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A few thoughts on “intelligence” and other species….

Humans are so arrogant. We are willing to extend empathy and compassion to those non-human animals who are most like us in terms of “intelligence” (e.g. dolphins, gorillas, chimpanzees, elephants) but we show contempt toward non-human animals who are not so much like us (e.g. frogs, squirrels, sheep).

This is just so wrong.

And what, exactly, IS “intelligence”? According to Wikipedia:

“Intelligence has been defined in many ways including, but not limited to, abstract thought, understanding, self-awareness, communication, reasoning, learning, having emotional knowledge, retaining, planning and problem-solving.”

In other words, things humans are good at. And things that humans keep insisting are uniquely human.

My problem with the concept of intelligence is that it is not quantifiable. It’s not even really definable. It is a concept created by humans, and it can’t be measured in any meaningful way, especially in non-human animals, with whom we cannot communicate.

Most humans feel that they are more intelligent than non-human animals. But is that really so?

Intelligence is anthropocentric. We operate from the bias that humans are at the apex of the intelligence hierarchy and that all other creatures are “lower”. Hierarchies like this one are problematic for obvious reasons. How is it fair to measure the intelligence of other species simply by comparing them to ourselves?

Does the fact that a sheep cannot perform abstract mathematical operations mean that sheep are not intelligent? Sheep have very sophisticated facial recognition skills (http://news.nationalgeographic.com/news/2001/11/1107_TVsheep.html). While humans constantly criticize sheep intelligence–calling any person who mindlessly follows others a “sheep”–it turns out that sheep are actually very close to humans in terms of their ability to recognize and remember faces.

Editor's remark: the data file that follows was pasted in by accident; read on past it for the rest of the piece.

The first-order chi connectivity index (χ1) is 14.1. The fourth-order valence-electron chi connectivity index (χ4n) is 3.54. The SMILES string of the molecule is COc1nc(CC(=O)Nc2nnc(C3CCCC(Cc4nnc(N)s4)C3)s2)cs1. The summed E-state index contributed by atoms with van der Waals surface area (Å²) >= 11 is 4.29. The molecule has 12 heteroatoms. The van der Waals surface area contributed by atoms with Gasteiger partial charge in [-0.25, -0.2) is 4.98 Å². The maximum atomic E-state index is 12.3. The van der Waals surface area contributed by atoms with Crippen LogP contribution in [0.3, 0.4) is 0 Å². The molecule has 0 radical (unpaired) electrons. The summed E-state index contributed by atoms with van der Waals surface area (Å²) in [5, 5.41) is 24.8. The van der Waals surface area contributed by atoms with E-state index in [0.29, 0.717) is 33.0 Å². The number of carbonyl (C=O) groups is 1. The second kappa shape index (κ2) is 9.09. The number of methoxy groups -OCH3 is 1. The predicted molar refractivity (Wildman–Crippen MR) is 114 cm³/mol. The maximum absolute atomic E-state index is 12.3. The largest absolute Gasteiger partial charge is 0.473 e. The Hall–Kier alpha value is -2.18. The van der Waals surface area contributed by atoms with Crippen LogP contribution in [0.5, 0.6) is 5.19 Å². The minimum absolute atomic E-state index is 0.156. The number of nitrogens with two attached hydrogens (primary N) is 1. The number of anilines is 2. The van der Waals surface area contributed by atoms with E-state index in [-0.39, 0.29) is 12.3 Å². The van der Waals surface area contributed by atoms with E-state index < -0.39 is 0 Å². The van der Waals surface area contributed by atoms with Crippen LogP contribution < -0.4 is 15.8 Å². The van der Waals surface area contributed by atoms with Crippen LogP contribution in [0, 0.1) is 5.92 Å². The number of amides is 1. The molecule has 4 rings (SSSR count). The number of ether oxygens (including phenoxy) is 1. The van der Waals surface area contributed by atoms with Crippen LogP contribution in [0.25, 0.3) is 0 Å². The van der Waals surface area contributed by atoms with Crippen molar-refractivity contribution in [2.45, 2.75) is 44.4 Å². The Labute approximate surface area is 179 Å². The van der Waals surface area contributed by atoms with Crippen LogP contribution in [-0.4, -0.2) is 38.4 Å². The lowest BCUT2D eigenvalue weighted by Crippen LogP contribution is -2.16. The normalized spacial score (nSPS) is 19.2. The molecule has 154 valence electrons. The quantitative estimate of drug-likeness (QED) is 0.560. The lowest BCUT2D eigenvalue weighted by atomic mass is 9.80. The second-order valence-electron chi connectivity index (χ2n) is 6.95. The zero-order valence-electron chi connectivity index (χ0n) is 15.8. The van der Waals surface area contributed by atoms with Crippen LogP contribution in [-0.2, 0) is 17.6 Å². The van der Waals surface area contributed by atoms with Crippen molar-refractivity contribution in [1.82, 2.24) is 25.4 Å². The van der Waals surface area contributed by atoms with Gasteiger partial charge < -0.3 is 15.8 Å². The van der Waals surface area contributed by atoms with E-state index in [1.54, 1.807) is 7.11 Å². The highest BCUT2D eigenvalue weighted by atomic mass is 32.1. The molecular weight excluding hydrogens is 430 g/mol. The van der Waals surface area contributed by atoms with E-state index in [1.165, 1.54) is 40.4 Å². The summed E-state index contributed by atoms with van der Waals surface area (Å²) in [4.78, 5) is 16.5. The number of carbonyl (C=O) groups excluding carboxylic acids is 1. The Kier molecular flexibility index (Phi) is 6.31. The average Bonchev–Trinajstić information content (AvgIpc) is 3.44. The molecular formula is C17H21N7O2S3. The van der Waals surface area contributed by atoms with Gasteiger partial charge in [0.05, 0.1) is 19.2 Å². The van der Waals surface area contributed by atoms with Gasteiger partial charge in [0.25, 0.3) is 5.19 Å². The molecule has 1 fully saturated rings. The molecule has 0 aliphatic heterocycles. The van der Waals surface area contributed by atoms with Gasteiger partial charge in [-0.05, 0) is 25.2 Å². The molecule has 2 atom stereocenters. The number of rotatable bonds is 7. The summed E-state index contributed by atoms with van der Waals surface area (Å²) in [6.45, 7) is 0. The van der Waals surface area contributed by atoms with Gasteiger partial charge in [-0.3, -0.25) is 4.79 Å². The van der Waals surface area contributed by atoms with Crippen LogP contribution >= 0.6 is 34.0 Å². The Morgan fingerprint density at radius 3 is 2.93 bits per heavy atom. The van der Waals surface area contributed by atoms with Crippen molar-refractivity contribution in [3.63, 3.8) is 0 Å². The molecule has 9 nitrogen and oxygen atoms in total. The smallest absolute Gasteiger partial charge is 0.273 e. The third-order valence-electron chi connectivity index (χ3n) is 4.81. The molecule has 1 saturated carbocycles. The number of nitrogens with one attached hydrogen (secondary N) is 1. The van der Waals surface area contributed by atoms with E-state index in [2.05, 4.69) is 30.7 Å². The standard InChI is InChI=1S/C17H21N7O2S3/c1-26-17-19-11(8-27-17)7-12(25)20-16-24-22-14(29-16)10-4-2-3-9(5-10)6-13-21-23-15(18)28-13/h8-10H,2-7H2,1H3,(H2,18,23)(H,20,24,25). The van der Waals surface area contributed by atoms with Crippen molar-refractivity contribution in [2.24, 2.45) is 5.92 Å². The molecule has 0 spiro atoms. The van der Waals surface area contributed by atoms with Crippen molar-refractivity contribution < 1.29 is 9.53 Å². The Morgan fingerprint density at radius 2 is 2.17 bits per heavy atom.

Sheep form strong, stable social groups. A flock is not made up of mindless followers–rather, sheep find safety in numbers and so tend to stick together. And sheep will follow another sheep who “knows” something, like a good place to graze or shelter–their choice to follow another is not “mindless” at all. To dismiss intelligent sheep behaviour as “mindless” says more about humans than sheep. Many humans–particularly those in the Western world–don’t like being part of a group–they value individuality and “going your own way” or “marching to the beat of your own drum”. Many humans value competition over cooperation, and so the ability of sheep to stick together, watch over each other and help injured and ill individuals seems foreign to us. We sneer at their intelligence and empathy because it does not reflect what we value, and therefore we refuse to recognize it as intelligence.

Sheep intelligence serves sheep well in a sheep’s world. Their inability to do the things that humans value–mathematics, language, etc.–does not mean they are not intelligent. And why is it that the things that humans value are more important than the things a sheep values? Humans might be better served if they tried to be more like sheep.

There are many other sentient beings who have their own ways of living in the world that work for them. Just because it would not work for humans does not mean that these beings are somehow “less” than humans. These beings might not succeed in the world of a human, but that does not make them inferior. They have their own unique intelligence that serves them well in the environment they occupy.

While non-vegans often accuse vegans of anthropomorphism, I think it’s actually the case that non-vegans are anthropocentric. I’d rather err on the side of attributing human characteristics to sentient non-human beings than arrogantly impose upon them the assumption that humans are the centre of the universe and only those beings who are most like us–and have the traits we most value in ourselves–deserve any consideration.


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